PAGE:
Clarence Ray Nagin, Jr., the mayor of New Orleans during Hurricane Katrina, was born June 11, 1956 at Charity Hospital in the city. His father worked three jobs in order to support the family, starting his days as a fabric cutter at a factory and then dividing his evenings between his jobs as a janitor at City Hall and a mechanic at a dairy company. His mother managed the lunch counter at K-Mart. They had three children, including Ray and his two sisters.
Nagin grew up in New Orleans’ 7th Ward, and then moved to Tremé and later Algiers, the last move coming when he was a young teenager. After graduating from O. Perry Walker High School, he earned a baseball scholarship to the Tuskegee Institute in Alabama. After earning a degree in accounting from Tuskegee in 1978, Nagin took his first job with General Motors, working in the purchasing department in Detroit. From there, he went on to work in Los Angeles, before taking a job in Dallas in 1981.
In 1982, Nagin married the former Seletha Smith in Dallas. The couple has three children. He returned home to New Orleans in 1985, accepting a position as controller for Cox New Orleans, the city’s only cable television franchise. In 1989, he became a corporate manager for Cox New Orleans, receiving accolades for revamping the struggling company.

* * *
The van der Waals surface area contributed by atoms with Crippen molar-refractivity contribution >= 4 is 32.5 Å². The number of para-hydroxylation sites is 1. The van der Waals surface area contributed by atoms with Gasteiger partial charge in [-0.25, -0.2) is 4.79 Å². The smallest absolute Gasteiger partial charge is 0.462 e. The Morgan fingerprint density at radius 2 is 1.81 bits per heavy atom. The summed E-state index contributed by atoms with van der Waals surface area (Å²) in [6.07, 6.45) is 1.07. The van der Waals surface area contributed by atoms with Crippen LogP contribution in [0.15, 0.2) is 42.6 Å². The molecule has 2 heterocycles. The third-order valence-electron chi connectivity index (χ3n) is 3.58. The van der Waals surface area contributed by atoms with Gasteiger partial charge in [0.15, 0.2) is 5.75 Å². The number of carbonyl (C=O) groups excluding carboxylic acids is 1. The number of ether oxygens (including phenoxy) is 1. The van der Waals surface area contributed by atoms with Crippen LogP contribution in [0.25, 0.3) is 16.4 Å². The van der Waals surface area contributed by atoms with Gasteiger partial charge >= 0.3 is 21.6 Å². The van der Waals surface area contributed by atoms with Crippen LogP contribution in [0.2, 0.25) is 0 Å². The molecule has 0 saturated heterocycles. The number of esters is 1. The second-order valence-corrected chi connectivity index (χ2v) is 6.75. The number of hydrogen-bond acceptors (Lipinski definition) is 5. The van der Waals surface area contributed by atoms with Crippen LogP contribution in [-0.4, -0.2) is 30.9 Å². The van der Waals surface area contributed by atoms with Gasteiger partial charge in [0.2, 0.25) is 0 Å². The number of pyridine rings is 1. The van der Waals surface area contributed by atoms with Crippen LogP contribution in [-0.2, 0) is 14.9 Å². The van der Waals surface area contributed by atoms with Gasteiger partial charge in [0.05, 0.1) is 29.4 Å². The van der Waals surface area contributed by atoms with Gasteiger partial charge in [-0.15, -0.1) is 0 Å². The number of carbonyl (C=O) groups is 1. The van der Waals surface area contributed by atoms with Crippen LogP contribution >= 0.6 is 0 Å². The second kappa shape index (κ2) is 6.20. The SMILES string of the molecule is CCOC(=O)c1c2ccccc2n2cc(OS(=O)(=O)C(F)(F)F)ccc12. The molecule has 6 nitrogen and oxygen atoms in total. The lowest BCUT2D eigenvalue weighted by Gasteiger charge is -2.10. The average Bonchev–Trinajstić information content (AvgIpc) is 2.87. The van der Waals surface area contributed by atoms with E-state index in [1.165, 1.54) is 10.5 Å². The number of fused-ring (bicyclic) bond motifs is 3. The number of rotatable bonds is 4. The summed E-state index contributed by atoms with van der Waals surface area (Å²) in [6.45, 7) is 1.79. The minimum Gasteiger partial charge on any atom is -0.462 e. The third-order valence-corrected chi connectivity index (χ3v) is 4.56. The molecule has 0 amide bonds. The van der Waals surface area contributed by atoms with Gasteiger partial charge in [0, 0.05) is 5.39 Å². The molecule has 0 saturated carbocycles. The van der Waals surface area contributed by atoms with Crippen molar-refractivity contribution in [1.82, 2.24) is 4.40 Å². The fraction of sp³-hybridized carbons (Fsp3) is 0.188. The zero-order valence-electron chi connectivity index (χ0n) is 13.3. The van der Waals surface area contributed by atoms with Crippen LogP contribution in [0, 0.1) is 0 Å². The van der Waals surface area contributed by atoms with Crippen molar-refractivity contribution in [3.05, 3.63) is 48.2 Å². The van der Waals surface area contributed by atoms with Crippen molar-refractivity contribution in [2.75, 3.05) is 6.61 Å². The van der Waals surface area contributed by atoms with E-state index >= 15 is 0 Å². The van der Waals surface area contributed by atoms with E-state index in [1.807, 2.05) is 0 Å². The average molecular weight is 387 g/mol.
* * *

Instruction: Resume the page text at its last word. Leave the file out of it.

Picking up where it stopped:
Nagin made the transition to politics, running for mayor of New Orleans in 2002. Seen by many as a political neophyte, Nagin ran a campaign promising to put an end to corruption. He surprisingly finished first among 15 candidates in the mayoral primary and then easily won a runoff against Police Superintendent Richard Pennington. In May 2002, Nagin succeeded Marc Morial to become the fourth African American mayor of New Orleans. Shortly after taking office, Nagin launched highly-publicized corruption raids, arresting city officials including members of the Taxicab Bureau and the director of the Utilities Department.
Nagin entered the international spotlight for his handling of Hurricane Katrina, the August 2005 storm which devastated the city. The storm caused the levees to break, flooding most of New Orleans and killing more than 1,000 city residents. Nagin drew sharp criticism for issuing a mandatory evacuation notice only 19 hours before Katrina struck and also came under fire for the erratic way in which some city agencies responded to the crisis. Nagin in turn pointed the finger at federal authorities for what he saw as a delayed and inadequate response to the disaster.
In spite of being a controversial figure in the aftermath of Hurricane Katrina, Nagin finished first in the 2006 mayoral primary and would later beat out Lieutenant Governor Mitch Landrieu in a runoff. He served as mayor during the initial years of the post-Katrina recovery and rebuilding process until Landrieu defeated him four years later and took office in May of 2010.